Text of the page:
Florida State has a pair of my favorite traditions: the controversial tomahawk chop and Chief Osceola’s spear plant. FSU’s living mascot and his horse gallop to midfield where the horse rears up on its back legs and Osceola emphatically plants his spear– on freaking fire, mind you– into the midfield logo with an echoing BOOM! from the crowd.
With the movement away from problematic depictions of Native Americans in sports, Florida State’s traditions are constantly under the microscope. Differing opinions exist around the tomahawk chop and its meaning, but the way Native culture is portrayed at Florida State couldn’t be farther from offense. You don’t have fans in headdresses or shouting stereotypical “Indian Chants.” It’s a strong homage and a soft spot for some, but I truly believe it’s done well here.
Florida State Football Game Day: The Atmosphere
Electric. Explosive. Hostile, at times. Tense. Exciting.
I won’t get too specific about the fans, but it was a rambunctious group. FSU fans bleed maroon and they let everybody know that– particularly Notre Dame fans. You could have had me fooled that the FSU-Notre Dame rivalry runs as strong as the FSU-Florida rivalry. There were some seriously hateful words exchanged at this game.
Do not bring your children and I’m not being facetious at all.
What that led to, though, was the loudest game I’ve ever been to. LSU, Penn State, and Texas A&M lay claim to the loudest stadiums in the world and that’s definitely backed from my experiences, but I’ve never heard louder crescendos than at this game.
Running back Jashaun Corbin ripped off a 90-yard touchdown run and the place got so loud, my ears were attempting to dampen the noise. Headache inducing in the best way imaginable.
Florida State lost an absolute heartbreaker in overtime after erasing a massive deficit. McKenzie Milton, former UCF star who hadn’t played football in two years due to one of the worst knee injuries I’ve ever heard about, made a triumphant return. Rarely does the game itself steal the show for me along this journey, but Florida State vs. Notre Dame did.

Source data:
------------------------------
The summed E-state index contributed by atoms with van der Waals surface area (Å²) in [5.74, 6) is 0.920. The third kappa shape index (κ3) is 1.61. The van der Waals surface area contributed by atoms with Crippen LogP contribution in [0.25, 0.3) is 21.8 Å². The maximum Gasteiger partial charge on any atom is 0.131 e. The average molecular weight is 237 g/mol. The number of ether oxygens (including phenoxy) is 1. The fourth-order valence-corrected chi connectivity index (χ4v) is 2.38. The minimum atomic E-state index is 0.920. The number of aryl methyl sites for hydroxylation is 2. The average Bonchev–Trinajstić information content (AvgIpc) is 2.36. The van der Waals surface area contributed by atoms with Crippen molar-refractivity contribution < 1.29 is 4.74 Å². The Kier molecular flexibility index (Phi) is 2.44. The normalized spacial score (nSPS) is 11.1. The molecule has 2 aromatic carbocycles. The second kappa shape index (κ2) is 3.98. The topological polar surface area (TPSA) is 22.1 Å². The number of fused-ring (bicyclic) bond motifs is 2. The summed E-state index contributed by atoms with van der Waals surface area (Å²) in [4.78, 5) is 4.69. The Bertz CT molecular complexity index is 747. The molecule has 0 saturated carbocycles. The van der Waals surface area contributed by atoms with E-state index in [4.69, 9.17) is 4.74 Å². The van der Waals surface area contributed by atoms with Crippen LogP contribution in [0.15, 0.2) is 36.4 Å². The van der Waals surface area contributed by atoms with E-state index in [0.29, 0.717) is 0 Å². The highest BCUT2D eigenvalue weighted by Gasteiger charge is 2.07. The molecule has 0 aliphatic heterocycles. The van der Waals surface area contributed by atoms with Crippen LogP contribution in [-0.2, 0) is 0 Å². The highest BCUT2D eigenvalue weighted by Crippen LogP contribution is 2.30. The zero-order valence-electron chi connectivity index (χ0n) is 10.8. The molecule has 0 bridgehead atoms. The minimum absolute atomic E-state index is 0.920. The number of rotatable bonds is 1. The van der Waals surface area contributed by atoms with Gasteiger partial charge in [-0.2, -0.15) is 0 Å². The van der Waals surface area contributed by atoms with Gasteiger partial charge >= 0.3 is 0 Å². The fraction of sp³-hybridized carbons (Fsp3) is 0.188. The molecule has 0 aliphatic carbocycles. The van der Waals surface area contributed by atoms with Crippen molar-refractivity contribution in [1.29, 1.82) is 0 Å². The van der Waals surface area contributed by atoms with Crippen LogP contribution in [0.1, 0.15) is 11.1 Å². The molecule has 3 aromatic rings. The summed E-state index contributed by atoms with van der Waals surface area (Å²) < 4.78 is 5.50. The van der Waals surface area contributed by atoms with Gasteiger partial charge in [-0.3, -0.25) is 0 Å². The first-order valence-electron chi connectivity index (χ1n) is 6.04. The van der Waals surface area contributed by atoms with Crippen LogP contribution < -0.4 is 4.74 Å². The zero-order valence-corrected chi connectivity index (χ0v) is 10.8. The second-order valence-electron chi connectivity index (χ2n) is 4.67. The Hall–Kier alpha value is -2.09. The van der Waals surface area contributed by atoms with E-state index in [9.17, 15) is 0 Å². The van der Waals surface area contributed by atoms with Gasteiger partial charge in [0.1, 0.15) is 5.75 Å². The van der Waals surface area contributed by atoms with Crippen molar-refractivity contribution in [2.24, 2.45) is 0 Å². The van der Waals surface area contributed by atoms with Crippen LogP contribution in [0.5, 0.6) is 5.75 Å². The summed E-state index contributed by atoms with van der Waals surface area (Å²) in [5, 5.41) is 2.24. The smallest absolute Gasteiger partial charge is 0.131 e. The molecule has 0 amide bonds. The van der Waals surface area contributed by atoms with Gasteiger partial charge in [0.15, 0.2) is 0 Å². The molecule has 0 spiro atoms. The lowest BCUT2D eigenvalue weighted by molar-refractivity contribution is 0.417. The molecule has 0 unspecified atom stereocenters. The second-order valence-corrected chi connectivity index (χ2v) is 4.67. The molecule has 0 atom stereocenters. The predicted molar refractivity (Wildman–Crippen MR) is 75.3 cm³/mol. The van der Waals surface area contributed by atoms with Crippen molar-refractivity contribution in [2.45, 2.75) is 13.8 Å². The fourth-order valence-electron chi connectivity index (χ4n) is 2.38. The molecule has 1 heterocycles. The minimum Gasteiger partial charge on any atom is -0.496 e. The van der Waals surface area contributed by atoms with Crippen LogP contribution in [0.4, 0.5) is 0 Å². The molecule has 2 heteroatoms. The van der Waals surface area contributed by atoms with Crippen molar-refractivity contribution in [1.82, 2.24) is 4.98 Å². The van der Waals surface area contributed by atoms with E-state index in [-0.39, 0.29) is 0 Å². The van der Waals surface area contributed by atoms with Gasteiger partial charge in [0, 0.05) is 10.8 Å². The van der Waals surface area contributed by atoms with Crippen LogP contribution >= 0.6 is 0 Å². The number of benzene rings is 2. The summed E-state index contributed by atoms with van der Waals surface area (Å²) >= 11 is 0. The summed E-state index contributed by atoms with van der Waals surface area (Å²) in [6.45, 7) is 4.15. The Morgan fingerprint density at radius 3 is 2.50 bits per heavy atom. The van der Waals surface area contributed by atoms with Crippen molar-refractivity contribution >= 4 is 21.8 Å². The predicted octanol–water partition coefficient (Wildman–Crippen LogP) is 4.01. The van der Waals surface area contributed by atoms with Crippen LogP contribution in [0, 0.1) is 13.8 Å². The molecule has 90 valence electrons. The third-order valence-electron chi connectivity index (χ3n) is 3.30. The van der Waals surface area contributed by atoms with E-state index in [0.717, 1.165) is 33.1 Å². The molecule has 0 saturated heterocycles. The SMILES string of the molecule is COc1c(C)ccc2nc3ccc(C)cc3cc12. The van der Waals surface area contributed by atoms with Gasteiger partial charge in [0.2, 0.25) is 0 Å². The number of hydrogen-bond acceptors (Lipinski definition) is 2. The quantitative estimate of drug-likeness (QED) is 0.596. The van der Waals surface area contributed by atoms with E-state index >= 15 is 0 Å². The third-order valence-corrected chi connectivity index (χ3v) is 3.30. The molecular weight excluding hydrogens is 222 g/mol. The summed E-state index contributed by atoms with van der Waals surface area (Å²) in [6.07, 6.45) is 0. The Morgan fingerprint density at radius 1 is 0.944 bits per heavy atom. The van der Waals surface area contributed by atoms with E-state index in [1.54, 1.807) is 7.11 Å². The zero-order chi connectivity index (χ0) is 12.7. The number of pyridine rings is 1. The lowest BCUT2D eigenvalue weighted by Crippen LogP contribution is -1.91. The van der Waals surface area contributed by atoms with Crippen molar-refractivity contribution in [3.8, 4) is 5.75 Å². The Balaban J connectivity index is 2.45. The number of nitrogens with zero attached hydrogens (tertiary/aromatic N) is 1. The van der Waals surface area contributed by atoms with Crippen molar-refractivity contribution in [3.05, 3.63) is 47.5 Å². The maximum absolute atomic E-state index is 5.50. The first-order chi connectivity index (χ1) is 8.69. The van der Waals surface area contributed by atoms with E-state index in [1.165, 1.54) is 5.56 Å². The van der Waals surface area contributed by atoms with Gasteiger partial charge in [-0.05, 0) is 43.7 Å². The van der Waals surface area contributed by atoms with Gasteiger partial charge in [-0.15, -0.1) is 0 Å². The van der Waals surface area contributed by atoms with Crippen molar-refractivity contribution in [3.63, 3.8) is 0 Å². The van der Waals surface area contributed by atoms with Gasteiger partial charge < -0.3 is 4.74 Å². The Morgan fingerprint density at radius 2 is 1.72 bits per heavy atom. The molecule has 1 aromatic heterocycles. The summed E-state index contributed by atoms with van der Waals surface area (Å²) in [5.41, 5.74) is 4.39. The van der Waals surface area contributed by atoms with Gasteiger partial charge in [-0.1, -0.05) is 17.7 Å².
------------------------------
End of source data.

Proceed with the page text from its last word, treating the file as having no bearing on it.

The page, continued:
Everyone in the sports world knows who Bobby Bowden is and the lasting impact he made on college football. This was Florida State’s first game since his passing and it was truly special. A logo commemorating Bowden was put up in the end zone next to my section. They did the standard moment of silence and video recognizing his accomplishments.
However, the halftime show was something else. The FSU band played Amazing Grace while every single one of the 80,000 fans in attendance had their phone flashlight turned on. Chants of “Bobby, Bobby, Bobby” thundered throughout Tallahassee. It was surreal and like out of a movie.
The display was extremely moving and one of the most emotionally touching things I’ve been a part of on Road to CFB. I’ll never, ever forget it.
Game Day Grades
Stadium: A-. Despite it being one of the more recently-built stadiums (1950 is relative, but many of these power schools’ stadiums were built in the 1920s), Doak Campbell Stadium holds a ton of history. It feels smaller than it is, but overall is pretty great. The concourses, as mentioned, are a massive plus.
Tradition: A. Bobby Bowden, the tomahawk chop, Chief Osceola. Florida State in itself is one of the most tradition-rich schools in the country.
Atmosphere: A+. 100%. Perfect score. Ridiculous place to see the right football game.
Tailgating: A. I don’t demand fans keep it classy at tailgates, that’s for the attendees and friends to worry about. This places goes hard and tailgating is widespread. Almost a requirement in Tallahassee.
Fans: C. Passionate is about the only nice word I’ll use for the fans in attendance this game. I’m no saint, but the interactions and things said between FSU fans and Notre Dame fans are the worst things I’ve heard along my journey. And I’ve been in the middle of the Ohio State-Michigan and Arkansas-Texas A&M rivalries. This is where I wish fans would clean it up a bit.
Extracurriculars: D. Tallahassee is too far from the beach to lay claim to and the city itself really lacks anything to do. There’s lots of bars around Florida State, but it just doesn’t feel like a college town. I think the best way to do a Florida State game is to get there early and head out of town after the game.